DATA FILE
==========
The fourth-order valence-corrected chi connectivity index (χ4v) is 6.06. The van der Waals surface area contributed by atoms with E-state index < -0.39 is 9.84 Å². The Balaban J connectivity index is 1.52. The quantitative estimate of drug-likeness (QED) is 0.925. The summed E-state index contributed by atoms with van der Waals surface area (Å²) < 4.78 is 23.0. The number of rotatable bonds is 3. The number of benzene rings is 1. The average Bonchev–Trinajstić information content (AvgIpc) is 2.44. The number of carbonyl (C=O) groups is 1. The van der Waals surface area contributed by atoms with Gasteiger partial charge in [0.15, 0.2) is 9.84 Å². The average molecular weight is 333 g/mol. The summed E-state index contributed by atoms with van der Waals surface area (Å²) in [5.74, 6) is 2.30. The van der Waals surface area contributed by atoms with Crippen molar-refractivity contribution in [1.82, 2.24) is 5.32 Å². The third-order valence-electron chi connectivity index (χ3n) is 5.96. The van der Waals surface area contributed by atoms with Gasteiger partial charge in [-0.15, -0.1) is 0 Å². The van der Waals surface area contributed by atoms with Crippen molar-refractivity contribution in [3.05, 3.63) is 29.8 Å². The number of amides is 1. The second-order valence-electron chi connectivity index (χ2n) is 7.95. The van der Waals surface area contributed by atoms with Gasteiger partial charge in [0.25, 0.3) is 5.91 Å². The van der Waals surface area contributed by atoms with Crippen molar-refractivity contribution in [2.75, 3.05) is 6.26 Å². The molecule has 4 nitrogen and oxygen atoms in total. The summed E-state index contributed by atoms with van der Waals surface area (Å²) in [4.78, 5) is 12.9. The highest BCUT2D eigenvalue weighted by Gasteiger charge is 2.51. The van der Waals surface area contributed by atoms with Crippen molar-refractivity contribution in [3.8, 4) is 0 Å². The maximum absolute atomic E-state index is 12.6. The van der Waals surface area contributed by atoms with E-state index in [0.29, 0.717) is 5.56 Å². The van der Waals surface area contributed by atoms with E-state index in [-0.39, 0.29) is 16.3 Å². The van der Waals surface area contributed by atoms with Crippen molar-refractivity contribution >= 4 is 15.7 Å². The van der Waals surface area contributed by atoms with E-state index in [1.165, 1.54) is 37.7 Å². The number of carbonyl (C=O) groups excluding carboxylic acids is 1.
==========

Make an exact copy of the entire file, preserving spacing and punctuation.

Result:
The fourth-order valence-corrected chi connectivity index (χ4v) is 6.06. The van der Waals surface area contributed by atoms with E-state index < -0.39 is 9.84 Å². The Balaban J connectivity index is 1.52. The quantitative estimate of drug-likeness (QED) is 0.925. The summed E-state index contributed by atoms with van der Waals surface area (Å²) < 4.78 is 23.0. The number of rotatable bonds is 3. The number of benzene rings is 1. The average Bonchev–Trinajstić information content (AvgIpc) is 2.44. The number of carbonyl (C=O) groups is 1. The van der Waals surface area contributed by atoms with Gasteiger partial charge in [0.15, 0.2) is 9.84 Å². The average molecular weight is 333 g/mol. The summed E-state index contributed by atoms with van der Waals surface area (Å²) in [5.74, 6) is 2.30. The van der Waals surface area contributed by atoms with Crippen molar-refractivity contribution in [1.82, 2.24) is 5.32 Å². The third-order valence-electron chi connectivity index (χ3n) is 5.96. The van der Waals surface area contributed by atoms with Gasteiger partial charge in [-0.15, -0.1) is 0 Å². The van der Waals surface area contributed by atoms with Crippen molar-refractivity contribution in [3.05, 3.63) is 29.8 Å². The number of amides is 1. The second-order valence-electron chi connectivity index (χ2n) is 7.95. The van der Waals surface area contributed by atoms with Gasteiger partial charge in [0.25, 0.3) is 5.91 Å². The van der Waals surface area contributed by atoms with Crippen molar-refractivity contribution in [2.75, 3.05) is 6.26 Å². The molecule has 4 nitrogen and oxygen atoms in total. The summed E-state index contributed by atoms with van der Waals surface area (Å²) in [4.78, 5) is 12.9. The highest BCUT2D eigenvalue weighted by Gasteiger charge is 2.51. The van der Waals surface area contributed by atoms with Crippen molar-refractivity contribution in [3.8, 4) is 0 Å². The maximum absolute atomic E-state index is 12.6. The van der Waals surface area contributed by atoms with E-state index in [0.29, 0.717) is 5.56 Å². The van der Waals surface area contributed by atoms with E-state index in [-0.39, 0.29) is 16.3 Å². The van der Waals surface area contributed by atoms with Crippen molar-refractivity contribution >= 4 is 15.7 Å². The van der Waals surface area contributed by atoms with E-state index in [1.165, 1.54) is 37.7 Å². The number of carbonyl (C=O) groups excluding carboxylic acids is 1.